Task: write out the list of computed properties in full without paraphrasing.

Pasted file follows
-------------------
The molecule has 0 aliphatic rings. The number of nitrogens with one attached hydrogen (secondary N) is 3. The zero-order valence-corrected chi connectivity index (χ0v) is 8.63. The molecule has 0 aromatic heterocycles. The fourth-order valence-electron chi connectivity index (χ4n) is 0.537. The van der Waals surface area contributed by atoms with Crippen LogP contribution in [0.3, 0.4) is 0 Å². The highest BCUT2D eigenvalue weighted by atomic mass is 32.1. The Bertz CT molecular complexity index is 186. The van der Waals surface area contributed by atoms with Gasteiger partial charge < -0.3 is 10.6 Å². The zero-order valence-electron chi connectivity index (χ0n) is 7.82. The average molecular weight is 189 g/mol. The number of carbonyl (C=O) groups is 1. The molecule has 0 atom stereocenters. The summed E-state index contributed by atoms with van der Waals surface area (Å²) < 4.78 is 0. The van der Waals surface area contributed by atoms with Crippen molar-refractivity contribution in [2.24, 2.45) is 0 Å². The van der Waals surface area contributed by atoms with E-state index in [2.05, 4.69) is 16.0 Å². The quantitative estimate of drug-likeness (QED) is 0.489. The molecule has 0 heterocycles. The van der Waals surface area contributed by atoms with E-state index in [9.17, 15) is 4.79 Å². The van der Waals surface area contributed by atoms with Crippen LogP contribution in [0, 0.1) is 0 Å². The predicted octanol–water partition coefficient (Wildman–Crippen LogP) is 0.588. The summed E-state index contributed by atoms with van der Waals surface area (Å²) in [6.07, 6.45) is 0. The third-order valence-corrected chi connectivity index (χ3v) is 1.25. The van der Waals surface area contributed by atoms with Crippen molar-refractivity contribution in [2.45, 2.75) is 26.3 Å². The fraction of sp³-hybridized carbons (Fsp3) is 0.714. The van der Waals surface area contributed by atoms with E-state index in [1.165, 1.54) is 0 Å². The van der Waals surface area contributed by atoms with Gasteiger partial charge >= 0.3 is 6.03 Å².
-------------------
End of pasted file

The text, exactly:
The molecule has 0 aliphatic rings. The number of nitrogens with one attached hydrogen (secondary N) is 3. The zero-order valence-corrected chi connectivity index (χ0v) is 8.63. The molecule has 0 aromatic heterocycles. The fourth-order valence-electron chi connectivity index (χ4n) is 0.537. The van der Waals surface area contributed by atoms with Crippen LogP contribution in [0.3, 0.4) is 0 Å². The highest BCUT2D eigenvalue weighted by atomic mass is 32.1. The Bertz CT molecular complexity index is 186. The van der Waals surface area contributed by atoms with Gasteiger partial charge < -0.3 is 10.6 Å². The zero-order valence-electron chi connectivity index (χ0n) is 7.82. The average molecular weight is 189 g/mol. The number of carbonyl (C=O) groups is 1. The molecule has 0 atom stereocenters. The summed E-state index contributed by atoms with van der Waals surface area (Å²) < 4.78 is 0. The van der Waals surface area contributed by atoms with Crippen molar-refractivity contribution in [2.24, 2.45) is 0 Å². The van der Waals surface area contributed by atoms with E-state index in [2.05, 4.69) is 16.0 Å². The quantitative estimate of drug-likeness (QED) is 0.489. The molecule has 0 heterocycles. The van der Waals surface area contributed by atoms with E-state index in [9.17, 15) is 4.79 Å². The van der Waals surface area contributed by atoms with Crippen LogP contribution in [0, 0.1) is 0 Å². The predicted octanol–water partition coefficient (Wildman–Crippen LogP) is 0.588. The summed E-state index contributed by atoms with van der Waals surface area (Å²) in [6.07, 6.45) is 0. The third-order valence-corrected chi connectivity index (χ3v) is 1.25. The van der Waals surface area contributed by atoms with Crippen molar-refractivity contribution in [2.45, 2.75) is 26.3 Å². The fraction of sp³-hybridized carbons (Fsp3) is 0.714. The van der Waals surface area contributed by atoms with E-state index in [1.165, 1.54) is 0 Å². The van der Waals surface area contributed by atoms with Gasteiger partial charge >= 0.3 is 6.03 Å².